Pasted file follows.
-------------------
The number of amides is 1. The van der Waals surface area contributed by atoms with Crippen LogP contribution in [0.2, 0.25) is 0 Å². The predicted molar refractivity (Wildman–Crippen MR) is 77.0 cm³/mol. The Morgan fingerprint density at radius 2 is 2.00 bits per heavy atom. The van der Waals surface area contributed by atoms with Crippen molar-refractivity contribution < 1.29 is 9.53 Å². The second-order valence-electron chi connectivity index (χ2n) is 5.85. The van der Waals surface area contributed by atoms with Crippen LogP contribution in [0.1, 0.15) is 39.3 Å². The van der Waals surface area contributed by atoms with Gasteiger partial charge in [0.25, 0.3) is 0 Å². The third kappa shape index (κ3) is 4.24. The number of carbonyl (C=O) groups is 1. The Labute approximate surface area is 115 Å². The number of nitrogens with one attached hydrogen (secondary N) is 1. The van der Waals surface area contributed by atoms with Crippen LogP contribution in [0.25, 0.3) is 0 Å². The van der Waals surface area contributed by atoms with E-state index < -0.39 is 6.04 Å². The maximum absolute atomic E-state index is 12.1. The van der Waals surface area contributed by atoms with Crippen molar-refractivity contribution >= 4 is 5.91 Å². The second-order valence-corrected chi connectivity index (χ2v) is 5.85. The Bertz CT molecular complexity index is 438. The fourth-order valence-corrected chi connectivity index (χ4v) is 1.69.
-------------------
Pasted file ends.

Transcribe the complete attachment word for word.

The number of amides is 1. The van der Waals surface area contributed by atoms with Crippen LogP contribution in [0.2, 0.25) is 0 Å². The predicted molar refractivity (Wildman–Crippen MR) is 77.0 cm³/mol. The Morgan fingerprint density at radius 2 is 2.00 bits per heavy atom. The van der Waals surface area contributed by atoms with Crippen molar-refractivity contribution < 1.29 is 9.53 Å². The second-order valence-electron chi connectivity index (χ2n) is 5.85. The van der Waals surface area contributed by atoms with Crippen LogP contribution in [0.1, 0.15) is 39.3 Å². The van der Waals surface area contributed by atoms with Gasteiger partial charge in [0.25, 0.3) is 0 Å². The third kappa shape index (κ3) is 4.24. The number of carbonyl (C=O) groups is 1. The Labute approximate surface area is 115 Å². The number of nitrogens with one attached hydrogen (secondary N) is 1. The van der Waals surface area contributed by atoms with Crippen LogP contribution in [0.25, 0.3) is 0 Å². The van der Waals surface area contributed by atoms with E-state index < -0.39 is 6.04 Å². The maximum absolute atomic E-state index is 12.1. The van der Waals surface area contributed by atoms with Crippen molar-refractivity contribution >= 4 is 5.91 Å². The second-order valence-corrected chi connectivity index (χ2v) is 5.85. The Bertz CT molecular complexity index is 438. The fourth-order valence-corrected chi connectivity index (χ4v) is 1.69.